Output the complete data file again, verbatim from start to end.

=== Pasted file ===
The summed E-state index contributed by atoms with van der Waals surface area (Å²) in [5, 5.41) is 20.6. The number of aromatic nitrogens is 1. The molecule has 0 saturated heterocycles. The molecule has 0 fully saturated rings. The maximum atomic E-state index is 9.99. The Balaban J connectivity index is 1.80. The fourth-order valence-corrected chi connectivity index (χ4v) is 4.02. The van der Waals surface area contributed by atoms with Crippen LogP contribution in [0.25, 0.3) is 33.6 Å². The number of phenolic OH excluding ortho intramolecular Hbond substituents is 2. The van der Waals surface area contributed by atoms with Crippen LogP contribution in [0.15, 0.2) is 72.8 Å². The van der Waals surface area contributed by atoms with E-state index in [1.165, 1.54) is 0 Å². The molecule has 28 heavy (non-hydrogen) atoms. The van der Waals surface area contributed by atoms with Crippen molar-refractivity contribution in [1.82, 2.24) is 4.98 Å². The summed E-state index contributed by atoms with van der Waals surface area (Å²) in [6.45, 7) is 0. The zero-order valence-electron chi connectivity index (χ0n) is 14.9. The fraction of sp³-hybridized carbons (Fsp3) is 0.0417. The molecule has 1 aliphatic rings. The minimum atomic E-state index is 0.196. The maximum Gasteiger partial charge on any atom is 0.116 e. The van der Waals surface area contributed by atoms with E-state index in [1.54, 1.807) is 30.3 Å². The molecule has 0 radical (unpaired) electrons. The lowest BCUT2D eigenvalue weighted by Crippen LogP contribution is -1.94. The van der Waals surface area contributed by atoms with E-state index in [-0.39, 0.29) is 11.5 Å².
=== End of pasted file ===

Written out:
The summed E-state index contributed by atoms with van der Waals surface area (Å²) in [5, 5.41) is 20.6. The number of aromatic nitrogens is 1. The molecule has 0 saturated heterocycles. The molecule has 0 fully saturated rings. The maximum atomic E-state index is 9.99. The Balaban J connectivity index is 1.80. The fourth-order valence-corrected chi connectivity index (χ4v) is 4.02. The van der Waals surface area contributed by atoms with Crippen LogP contribution in [0.25, 0.3) is 33.6 Å². The number of phenolic OH excluding ortho intramolecular Hbond substituents is 2. The van der Waals surface area contributed by atoms with Crippen LogP contribution in [0.15, 0.2) is 72.8 Å². The van der Waals surface area contributed by atoms with E-state index in [1.165, 1.54) is 0 Å². The molecule has 28 heavy (non-hydrogen) atoms. The van der Waals surface area contributed by atoms with Crippen molar-refractivity contribution in [1.82, 2.24) is 4.98 Å². The summed E-state index contributed by atoms with van der Waals surface area (Å²) in [6.45, 7) is 0. The zero-order valence-electron chi connectivity index (χ0n) is 14.9. The fraction of sp³-hybridized carbons (Fsp3) is 0.0417. The molecule has 1 aliphatic rings. The minimum atomic E-state index is 0.196. The maximum Gasteiger partial charge on any atom is 0.116 e. The van der Waals surface area contributed by atoms with E-state index in [1.54, 1.807) is 30.3 Å². The molecule has 0 radical (unpaired) electrons. The lowest BCUT2D eigenvalue weighted by Crippen LogP contribution is -1.94. The van der Waals surface area contributed by atoms with E-state index in [-0.39, 0.29) is 11.5 Å².